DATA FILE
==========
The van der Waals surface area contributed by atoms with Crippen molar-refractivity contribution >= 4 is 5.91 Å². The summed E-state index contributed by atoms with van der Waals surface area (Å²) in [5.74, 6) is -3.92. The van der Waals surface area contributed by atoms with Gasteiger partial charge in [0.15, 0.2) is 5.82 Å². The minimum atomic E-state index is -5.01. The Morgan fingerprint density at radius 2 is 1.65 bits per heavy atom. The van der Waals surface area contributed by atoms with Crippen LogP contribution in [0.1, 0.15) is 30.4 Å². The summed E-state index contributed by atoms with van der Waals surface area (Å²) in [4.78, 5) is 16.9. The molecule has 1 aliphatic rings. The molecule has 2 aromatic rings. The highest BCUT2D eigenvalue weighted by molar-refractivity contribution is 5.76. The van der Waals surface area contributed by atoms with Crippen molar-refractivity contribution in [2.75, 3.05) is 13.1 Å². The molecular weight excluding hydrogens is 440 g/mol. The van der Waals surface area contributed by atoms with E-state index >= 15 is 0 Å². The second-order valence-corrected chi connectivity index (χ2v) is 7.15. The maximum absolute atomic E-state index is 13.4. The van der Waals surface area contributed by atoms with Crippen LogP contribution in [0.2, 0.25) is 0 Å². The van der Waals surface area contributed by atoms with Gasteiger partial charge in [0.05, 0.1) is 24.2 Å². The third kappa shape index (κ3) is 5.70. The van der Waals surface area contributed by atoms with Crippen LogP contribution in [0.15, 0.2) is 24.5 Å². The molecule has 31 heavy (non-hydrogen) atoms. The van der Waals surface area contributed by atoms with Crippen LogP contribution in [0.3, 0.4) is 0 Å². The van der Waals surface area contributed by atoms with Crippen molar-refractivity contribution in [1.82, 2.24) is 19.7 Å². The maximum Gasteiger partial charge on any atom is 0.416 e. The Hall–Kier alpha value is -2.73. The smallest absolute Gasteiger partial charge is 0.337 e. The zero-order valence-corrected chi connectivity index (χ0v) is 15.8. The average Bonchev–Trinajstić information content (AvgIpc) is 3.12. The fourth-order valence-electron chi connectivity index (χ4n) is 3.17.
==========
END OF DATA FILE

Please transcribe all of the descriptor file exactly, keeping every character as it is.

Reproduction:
The van der Waals surface area contributed by atoms with Crippen molar-refractivity contribution >= 4 is 5.91 Å². The summed E-state index contributed by atoms with van der Waals surface area (Å²) in [5.74, 6) is -3.92. The van der Waals surface area contributed by atoms with Gasteiger partial charge in [0.15, 0.2) is 5.82 Å². The minimum atomic E-state index is -5.01. The Morgan fingerprint density at radius 2 is 1.65 bits per heavy atom. The van der Waals surface area contributed by atoms with Crippen LogP contribution in [0.1, 0.15) is 30.4 Å². The summed E-state index contributed by atoms with van der Waals surface area (Å²) in [4.78, 5) is 16.9. The molecule has 1 aliphatic rings. The molecule has 2 aromatic rings. The highest BCUT2D eigenvalue weighted by molar-refractivity contribution is 5.76. The van der Waals surface area contributed by atoms with Crippen molar-refractivity contribution in [2.75, 3.05) is 13.1 Å². The molecular weight excluding hydrogens is 440 g/mol. The van der Waals surface area contributed by atoms with E-state index >= 15 is 0 Å². The second-order valence-corrected chi connectivity index (χ2v) is 7.15. The maximum absolute atomic E-state index is 13.4. The van der Waals surface area contributed by atoms with Crippen LogP contribution in [0.2, 0.25) is 0 Å². The van der Waals surface area contributed by atoms with Gasteiger partial charge in [0.05, 0.1) is 24.2 Å². The third kappa shape index (κ3) is 5.70. The van der Waals surface area contributed by atoms with Crippen LogP contribution in [0.15, 0.2) is 24.5 Å². The molecule has 31 heavy (non-hydrogen) atoms. The van der Waals surface area contributed by atoms with Crippen LogP contribution in [0.3, 0.4) is 0 Å². The van der Waals surface area contributed by atoms with Crippen molar-refractivity contribution in [1.82, 2.24) is 19.7 Å². The maximum Gasteiger partial charge on any atom is 0.416 e. The Hall–Kier alpha value is -2.73. The smallest absolute Gasteiger partial charge is 0.337 e. The zero-order valence-corrected chi connectivity index (χ0v) is 15.8. The average Bonchev–Trinajstić information content (AvgIpc) is 3.12. The fourth-order valence-electron chi connectivity index (χ4n) is 3.17.